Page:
- Sep 16, 2015
+1You don't really need a very dark place to see the Milky Way. I can see it out here not too far out of town, and sometimes in town if I'm on the hills above the city lights. We also have a south facing shoreline, and observing over the ocean has lots of advantages, so seeing the Milky Way in the summer is not too uncommon for us. One underappreciated aspect of observational astronomy (as opposed to astrophotography) is viewer experience and training. Over time, you learn how to see things better that you may not have seen when you're beginning. Seeing the Milky Way with your naked eye is not one of those things that's hard to see, but it helps to have a knowledgeable friend with a laser pointer and it will suddenly appear for you.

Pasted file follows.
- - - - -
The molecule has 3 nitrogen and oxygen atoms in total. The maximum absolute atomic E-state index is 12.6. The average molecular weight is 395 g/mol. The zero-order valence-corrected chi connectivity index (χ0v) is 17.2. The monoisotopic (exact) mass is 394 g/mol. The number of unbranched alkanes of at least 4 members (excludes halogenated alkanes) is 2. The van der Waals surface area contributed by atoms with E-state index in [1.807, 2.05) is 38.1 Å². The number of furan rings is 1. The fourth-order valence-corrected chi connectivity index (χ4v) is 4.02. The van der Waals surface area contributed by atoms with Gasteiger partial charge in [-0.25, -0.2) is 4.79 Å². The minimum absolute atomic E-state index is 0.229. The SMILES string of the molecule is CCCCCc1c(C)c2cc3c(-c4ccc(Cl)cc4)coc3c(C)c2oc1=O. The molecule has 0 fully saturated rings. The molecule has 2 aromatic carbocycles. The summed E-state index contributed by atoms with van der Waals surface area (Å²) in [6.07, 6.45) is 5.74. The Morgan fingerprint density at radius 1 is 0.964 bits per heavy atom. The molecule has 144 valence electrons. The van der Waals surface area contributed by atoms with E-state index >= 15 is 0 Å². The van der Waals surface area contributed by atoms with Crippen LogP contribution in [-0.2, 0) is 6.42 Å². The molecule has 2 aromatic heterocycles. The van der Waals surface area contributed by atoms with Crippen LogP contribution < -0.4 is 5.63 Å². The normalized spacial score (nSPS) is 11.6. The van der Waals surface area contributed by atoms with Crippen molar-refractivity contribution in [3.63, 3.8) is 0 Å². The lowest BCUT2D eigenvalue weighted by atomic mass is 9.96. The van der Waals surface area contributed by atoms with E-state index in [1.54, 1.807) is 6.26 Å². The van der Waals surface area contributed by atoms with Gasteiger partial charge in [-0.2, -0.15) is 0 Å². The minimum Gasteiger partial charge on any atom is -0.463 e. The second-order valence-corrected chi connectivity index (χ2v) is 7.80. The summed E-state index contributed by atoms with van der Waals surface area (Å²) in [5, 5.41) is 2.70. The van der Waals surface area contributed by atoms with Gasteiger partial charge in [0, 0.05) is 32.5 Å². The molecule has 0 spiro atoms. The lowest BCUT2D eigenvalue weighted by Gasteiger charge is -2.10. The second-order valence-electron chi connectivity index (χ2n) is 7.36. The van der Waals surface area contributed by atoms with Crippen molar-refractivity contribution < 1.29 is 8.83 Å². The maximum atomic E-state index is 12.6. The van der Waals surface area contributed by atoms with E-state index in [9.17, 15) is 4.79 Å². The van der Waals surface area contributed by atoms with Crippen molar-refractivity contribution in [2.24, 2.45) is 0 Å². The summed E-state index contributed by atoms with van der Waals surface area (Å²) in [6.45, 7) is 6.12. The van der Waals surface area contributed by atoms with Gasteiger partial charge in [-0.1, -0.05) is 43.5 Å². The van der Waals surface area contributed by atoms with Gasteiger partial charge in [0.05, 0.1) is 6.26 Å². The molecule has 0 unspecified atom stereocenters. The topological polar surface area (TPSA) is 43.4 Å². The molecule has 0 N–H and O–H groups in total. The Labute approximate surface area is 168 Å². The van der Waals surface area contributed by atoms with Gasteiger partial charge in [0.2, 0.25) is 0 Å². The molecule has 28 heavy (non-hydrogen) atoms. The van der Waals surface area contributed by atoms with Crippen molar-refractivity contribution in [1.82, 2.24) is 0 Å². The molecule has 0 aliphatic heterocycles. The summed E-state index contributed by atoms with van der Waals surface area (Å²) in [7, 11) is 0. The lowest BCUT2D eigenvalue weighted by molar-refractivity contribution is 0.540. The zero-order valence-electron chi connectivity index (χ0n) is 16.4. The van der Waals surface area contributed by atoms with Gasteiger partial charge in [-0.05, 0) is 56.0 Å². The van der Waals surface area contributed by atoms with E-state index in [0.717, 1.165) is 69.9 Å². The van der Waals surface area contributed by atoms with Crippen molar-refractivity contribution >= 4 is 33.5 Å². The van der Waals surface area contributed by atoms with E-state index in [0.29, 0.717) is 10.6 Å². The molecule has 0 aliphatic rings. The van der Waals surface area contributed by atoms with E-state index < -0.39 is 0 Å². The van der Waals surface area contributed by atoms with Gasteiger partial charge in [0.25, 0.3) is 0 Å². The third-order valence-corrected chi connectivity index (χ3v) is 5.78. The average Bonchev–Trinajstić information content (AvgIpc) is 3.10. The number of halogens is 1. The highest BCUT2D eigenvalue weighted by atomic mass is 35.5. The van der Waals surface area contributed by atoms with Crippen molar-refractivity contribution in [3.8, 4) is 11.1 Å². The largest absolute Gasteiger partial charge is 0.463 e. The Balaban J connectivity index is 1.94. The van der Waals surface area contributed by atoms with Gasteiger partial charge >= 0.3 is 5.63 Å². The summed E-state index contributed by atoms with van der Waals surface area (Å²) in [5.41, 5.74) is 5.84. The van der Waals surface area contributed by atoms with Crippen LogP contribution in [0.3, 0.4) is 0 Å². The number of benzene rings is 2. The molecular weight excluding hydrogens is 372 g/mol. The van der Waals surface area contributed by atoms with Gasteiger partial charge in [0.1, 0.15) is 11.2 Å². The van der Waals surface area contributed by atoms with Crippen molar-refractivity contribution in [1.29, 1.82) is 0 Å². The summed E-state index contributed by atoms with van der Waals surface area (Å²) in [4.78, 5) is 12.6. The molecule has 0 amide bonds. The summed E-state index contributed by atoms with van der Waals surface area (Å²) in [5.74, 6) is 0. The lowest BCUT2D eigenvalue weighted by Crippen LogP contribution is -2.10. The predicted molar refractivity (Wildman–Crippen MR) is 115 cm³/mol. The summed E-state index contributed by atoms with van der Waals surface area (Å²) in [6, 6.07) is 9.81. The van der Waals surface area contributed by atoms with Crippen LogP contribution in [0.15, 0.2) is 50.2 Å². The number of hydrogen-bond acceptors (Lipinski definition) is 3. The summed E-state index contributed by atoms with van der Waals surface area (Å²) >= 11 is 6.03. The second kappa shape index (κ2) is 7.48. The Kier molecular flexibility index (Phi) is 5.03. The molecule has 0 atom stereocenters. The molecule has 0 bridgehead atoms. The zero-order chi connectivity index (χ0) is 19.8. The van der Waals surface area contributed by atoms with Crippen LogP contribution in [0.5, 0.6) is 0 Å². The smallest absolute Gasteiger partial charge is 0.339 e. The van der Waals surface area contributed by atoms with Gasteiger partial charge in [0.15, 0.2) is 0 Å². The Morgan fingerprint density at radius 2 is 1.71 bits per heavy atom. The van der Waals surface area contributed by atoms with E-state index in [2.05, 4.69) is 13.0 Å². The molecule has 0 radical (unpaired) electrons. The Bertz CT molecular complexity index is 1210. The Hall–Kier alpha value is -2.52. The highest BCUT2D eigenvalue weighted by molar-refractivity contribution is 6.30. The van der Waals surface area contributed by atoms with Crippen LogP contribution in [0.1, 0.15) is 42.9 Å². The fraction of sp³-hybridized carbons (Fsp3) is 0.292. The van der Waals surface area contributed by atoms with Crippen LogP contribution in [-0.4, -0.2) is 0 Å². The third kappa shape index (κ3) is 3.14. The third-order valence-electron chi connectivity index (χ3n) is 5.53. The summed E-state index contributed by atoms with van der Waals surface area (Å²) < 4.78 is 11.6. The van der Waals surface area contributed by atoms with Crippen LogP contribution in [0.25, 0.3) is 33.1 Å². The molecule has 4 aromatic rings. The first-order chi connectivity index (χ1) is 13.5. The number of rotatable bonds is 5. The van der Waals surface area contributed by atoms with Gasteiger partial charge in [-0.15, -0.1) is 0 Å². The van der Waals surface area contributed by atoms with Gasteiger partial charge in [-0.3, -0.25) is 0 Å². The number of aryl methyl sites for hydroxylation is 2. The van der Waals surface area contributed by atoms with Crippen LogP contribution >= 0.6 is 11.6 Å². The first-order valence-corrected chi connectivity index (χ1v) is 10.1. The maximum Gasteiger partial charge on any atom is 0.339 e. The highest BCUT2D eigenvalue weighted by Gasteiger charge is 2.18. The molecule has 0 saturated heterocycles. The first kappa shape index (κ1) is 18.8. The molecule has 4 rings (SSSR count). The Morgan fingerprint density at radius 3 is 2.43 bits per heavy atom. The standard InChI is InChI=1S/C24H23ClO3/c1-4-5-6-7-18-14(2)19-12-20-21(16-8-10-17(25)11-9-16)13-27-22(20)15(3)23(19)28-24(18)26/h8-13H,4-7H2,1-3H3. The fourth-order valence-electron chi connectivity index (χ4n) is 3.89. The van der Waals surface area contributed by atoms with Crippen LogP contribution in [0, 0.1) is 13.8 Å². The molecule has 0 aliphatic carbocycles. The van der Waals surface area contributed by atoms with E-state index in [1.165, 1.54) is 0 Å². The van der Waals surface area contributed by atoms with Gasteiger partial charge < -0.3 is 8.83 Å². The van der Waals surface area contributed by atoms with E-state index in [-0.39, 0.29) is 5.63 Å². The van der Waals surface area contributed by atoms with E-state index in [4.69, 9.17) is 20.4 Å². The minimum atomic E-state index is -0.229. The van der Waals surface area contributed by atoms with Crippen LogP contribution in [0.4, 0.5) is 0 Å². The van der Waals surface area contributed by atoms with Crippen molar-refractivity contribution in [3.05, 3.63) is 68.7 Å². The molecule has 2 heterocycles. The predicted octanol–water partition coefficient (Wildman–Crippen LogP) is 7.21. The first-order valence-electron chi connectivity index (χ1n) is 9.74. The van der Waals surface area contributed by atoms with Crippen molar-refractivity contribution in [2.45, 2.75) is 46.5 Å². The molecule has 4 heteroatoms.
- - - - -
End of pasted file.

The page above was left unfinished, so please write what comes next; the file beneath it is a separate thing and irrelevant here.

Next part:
Once we can mingle again, try to find a local astronomy club and go to one of their star parties. You can look through $$$$ scopes and more importantly learn the night sky: they're always happy to show new people the hobby, and it tends to be a friendly (and older) crowd.